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Booker, Brown Bill Would Rein in Abusive Overdraft Fees that Cost Consumers Billions Every Year

For Immediate Release: August 2, 2018

WASHINGTON, DC — Today, U.S. Senators Corey Booker (D-N.J.) and Sherrod Brown (D-Ohio) introduced the Stop Overdraft Profiteering Act to crack down on unfair overdraft fees. The bill would establish reasonable safeguards for checking account holders; restore transparency to the checking account market; and ultimately encourage banks to expand responsible small dollar loan offerings rather than perpetuate harmful overdraft fee practices. Abusive overdraft fees strip billions every year from the pockets of American families, often through practices designed to maximize overdraft revenue for banks. Overdraft fees, typically $35 each, are frequently triggered by small debit card transactions that are much less than the fee itself.
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Bipartisan Robocall Issue Draws Contrasting Response in U.S. Senate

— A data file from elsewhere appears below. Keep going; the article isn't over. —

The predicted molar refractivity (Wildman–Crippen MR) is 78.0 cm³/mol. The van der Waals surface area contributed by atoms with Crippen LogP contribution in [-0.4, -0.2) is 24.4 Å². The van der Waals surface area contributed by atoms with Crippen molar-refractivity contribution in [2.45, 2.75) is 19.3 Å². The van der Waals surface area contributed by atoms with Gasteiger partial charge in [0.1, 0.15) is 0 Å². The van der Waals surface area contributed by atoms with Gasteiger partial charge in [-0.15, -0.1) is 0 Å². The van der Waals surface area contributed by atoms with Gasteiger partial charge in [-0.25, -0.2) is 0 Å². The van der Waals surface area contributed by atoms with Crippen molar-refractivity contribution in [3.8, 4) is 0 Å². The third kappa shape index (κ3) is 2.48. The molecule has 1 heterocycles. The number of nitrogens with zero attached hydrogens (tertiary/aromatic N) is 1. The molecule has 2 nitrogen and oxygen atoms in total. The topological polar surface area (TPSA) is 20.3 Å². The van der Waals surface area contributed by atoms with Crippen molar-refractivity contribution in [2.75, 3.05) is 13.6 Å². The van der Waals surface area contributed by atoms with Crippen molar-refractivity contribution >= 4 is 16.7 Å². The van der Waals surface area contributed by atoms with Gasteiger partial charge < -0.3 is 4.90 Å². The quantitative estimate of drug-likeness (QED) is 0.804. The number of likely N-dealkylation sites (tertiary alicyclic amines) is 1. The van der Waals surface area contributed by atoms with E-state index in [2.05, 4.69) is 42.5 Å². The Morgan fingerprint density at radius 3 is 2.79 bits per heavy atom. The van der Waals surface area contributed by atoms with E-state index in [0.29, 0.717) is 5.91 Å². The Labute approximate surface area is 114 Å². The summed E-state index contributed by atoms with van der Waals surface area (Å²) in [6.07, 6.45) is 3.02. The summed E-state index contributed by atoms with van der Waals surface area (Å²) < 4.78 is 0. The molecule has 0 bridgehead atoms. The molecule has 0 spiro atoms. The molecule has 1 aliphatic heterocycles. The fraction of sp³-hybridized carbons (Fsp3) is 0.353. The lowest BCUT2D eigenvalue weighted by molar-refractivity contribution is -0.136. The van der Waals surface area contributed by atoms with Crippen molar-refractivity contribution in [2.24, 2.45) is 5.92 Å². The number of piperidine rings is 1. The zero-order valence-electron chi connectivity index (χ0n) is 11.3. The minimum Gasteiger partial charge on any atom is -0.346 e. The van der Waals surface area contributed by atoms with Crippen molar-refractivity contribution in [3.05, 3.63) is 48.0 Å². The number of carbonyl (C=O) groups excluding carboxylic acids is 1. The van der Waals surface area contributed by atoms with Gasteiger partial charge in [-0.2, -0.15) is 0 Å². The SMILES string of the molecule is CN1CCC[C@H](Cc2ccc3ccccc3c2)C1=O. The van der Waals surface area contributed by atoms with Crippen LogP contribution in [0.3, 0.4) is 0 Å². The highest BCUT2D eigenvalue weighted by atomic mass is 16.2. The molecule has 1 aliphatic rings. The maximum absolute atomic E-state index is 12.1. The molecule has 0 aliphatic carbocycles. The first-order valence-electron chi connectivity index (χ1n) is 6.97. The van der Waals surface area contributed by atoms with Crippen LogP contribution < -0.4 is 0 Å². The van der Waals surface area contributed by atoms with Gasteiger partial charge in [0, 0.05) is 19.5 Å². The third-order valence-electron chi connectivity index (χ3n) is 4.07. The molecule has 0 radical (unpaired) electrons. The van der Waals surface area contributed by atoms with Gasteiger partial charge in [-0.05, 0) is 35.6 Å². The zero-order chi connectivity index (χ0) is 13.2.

FOR IMMEDIATE RELEASE: August 2, 2018
National Consumer Law Center contacts: Margot Saunders (This email address is being protected from spambots. You need JavaScript enabled to view it.) or (202) 595-7844; Jan Kruse (This email address is being protected from spambots. You need JavaScript enabled to view it.) or (617) 542-8010

Senate Democrats Urge FCC to Strengthen the Rules to Limit Robocalls; Senate GOP Seeks Leniency for Robocallers

WASHINGTON – Seven Republican Senators, led by Senator John Thune of South Dakota, sent a letter to the Federal Communications Commission (FCC) urging changes to the Telephone Consumer Protection Act (TCPA) that would allow Wall Street banks, payday lenders, retailers, and other large businesses to robocall consumers’ cell phones with impunity. The GOP Senators’ letter stands in contrast to a recent letter to the FCC from 15 Democratic Senators and one Independent, led by Senator Ed Markey of Massachusetts, who urged stronger rules to stop all unwanted robocalls and hold bad corporate actors accountable.